Friday, April 16, 2021

Letter to Michael Meade

Our current culture seems to care less and less about these kind of things, but I’d like to nominate Michael Meade as a National Treasure. The work he has done extending Joseph Campbell’s look at mythology and its relevance to our everyday life is impressive—and especially since he has taken it at least two places Campbell didn’t go—drumming and singing and more importantly, applying this work directly to youth at risk. In terms of poetic style, he’s not my favorite writer, but his ability to articulate the ideas most needed seen through the depths of mythology is breathtaking. I’ve been listening to him since 1990 and I still always come away with something important.


I’m finally at the age when I don’t feel intimidated by those I admire, so just as I wrote a letter to poet David Whyte and storyteller Garrison Keillor offering something to consider, so did I just write one to Michael Meade. Not necessarily expecting a response (though one would be welcome), but happy just to write it. And since I don’t have anything else of interest on my mind today, I share it below: 


Dear Michael, 


First and foremost, immeasurable gratitude for your work and your dedication in sharing it.

My name is Doug Goodkin and I’m writing from San Francisco. I’ve come to many of your talks and workshops starting in 1990,  read all your books and this year attended many of your Zoom workshops and still come away with new insights and details that feed my own work. Some of that work was teaching music to children via the Orff approach for 45 years at a progressive school, the balancing half was (and is) training adults (mostly teachers) around the world in this dynamic pedagogy. Between the drumming, singing and dancing we both do and my own interest in mythology, poetry and storytelling (which I also do with the kids— the Orff approach is about the meeting points of all these art forms), there are many intersections in our evolving paths.  So coming from this place of mutual traveling, a call from the back of the line to make a daring suggestion.


I noticed in the last Zoom workshops some three or four times, you prefaced telling a story about yourself with “Generally I don’t like to tell stories about myself.” But to let you know—we LOVE these stories. (Well, I should say I, but I’ve talked to some others and they agree.) The personal stories shed light on the collective mythologies, which shine light back to the personal, so the two together are a powerful combination. I think that all of the walking wounded wandering in the wilderness (ie, all of us) need to tell and hear each other’s stories, both to re-assure us that we’re not alone and to shed light as to the many ways genius specifically reveals itself to us, the many traps we encounter, the many strategies for negotiating the minefield.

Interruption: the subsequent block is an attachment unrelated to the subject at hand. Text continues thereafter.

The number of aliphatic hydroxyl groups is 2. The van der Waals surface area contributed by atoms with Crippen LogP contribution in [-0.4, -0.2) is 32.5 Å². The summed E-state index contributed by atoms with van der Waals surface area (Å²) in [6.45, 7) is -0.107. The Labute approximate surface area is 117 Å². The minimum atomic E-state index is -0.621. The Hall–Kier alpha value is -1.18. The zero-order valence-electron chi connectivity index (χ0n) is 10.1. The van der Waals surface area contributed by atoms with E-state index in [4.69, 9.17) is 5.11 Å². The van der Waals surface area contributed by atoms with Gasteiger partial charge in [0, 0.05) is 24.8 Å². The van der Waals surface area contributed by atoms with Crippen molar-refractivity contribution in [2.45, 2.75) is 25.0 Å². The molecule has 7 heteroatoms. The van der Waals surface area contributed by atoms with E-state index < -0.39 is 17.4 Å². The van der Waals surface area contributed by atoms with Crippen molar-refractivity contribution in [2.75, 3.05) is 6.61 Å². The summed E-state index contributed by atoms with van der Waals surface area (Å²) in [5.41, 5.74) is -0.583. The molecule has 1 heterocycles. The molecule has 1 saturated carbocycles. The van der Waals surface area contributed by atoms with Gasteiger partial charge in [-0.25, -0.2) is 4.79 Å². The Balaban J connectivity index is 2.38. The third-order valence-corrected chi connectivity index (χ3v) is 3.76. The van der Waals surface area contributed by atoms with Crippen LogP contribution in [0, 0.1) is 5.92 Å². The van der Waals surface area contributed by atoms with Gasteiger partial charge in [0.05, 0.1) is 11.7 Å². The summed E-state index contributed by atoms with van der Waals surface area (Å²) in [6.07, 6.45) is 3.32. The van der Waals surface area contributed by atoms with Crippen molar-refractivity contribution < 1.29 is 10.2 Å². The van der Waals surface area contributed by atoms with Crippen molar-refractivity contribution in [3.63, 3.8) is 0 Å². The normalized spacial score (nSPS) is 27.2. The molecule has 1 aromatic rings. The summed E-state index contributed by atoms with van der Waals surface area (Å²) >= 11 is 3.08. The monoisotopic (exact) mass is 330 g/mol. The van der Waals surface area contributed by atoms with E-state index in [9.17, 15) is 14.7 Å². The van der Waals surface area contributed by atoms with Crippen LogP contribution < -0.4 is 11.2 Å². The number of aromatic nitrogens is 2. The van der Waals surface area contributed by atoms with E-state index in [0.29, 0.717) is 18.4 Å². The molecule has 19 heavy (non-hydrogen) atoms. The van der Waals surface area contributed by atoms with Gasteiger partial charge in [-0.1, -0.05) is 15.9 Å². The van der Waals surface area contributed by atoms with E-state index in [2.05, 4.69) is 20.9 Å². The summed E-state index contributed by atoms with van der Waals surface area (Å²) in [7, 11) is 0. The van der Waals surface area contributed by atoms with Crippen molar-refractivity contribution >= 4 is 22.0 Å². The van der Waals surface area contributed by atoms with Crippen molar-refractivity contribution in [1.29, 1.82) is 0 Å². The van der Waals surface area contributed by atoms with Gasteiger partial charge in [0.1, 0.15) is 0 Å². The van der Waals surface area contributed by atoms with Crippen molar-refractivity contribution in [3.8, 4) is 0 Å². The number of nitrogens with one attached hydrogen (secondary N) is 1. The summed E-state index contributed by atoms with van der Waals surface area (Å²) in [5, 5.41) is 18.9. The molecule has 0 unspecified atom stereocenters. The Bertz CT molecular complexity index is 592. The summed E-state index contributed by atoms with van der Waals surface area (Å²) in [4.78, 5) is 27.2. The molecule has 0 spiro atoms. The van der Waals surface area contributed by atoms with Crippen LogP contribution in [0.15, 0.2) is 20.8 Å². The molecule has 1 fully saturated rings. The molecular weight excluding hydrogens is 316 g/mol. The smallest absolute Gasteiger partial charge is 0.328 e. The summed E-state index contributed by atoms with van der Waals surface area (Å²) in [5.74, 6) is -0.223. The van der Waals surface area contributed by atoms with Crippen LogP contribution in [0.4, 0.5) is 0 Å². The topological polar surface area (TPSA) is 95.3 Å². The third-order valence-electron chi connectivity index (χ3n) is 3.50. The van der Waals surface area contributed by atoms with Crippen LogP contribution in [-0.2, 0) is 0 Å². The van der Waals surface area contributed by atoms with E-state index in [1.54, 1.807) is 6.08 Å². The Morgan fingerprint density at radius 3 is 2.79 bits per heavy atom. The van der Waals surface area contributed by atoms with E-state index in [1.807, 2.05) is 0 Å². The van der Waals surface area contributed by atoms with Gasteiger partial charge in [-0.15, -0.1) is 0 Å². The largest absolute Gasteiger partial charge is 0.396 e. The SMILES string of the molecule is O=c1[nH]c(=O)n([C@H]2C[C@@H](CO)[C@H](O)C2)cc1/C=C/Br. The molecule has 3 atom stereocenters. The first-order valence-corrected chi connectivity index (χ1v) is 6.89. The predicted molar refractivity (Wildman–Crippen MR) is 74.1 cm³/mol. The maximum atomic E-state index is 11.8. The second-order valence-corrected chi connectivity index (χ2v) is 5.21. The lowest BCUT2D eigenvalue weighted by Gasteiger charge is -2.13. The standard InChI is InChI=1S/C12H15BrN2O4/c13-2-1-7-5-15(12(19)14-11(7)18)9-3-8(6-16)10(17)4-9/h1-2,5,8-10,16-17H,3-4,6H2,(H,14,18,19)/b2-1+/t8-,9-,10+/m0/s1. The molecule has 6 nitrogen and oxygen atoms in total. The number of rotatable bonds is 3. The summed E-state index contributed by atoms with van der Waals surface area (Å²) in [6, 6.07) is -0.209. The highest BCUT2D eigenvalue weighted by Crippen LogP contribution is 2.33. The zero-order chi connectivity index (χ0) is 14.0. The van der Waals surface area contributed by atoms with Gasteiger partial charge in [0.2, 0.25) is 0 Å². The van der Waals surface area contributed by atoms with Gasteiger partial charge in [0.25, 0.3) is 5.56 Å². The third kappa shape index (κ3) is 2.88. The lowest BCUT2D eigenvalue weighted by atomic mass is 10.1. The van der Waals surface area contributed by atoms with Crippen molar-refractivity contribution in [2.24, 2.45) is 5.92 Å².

In short, may I encourage you to tell more stories about yourself in that context? Dare I suggest a memoir seen through the “transparent to transcendence” light of your life in mythology? I’ve heard a few of your stories— about your aunt’s mythology book, your remarkable flight out of your body, your time in solitary confinement, your meeting with James Hillman—and they all resonate deeply. But I realize I have no idea what you did in your 20’s and 30’s and early 40’s and beyond mere curiosity, I suspect there are other helpful stories about how you came to arrive where you are. Yes? 


And if I may boldly make one more suggestion, I love the way you acknowledge the source of your opening song as coming from the Dagara people of Burkina Faso. Yet I notice that many times you talk about or tell an “African” story. Our ignorance about Africa is one of the many dynamics of our white supremacy narrative and I think it is always a good idea to be as specific as possible. West Africa or South Africa? Ghana or Zimbabwe? Ewe people in Ghana or Akan? I know it’s sometimes not possible to know because the collectors were not specific, but both worth researching and educating your listeners so they know who to thank. Just something to consider.


I’ll end as I began, with immeasurable thanks for your dedication, courage, humility, generosity, depth of feeling for what’s wrong in the world and height of hope for what could be healed. May it continue!


All the best to you,


Doug Goodkin


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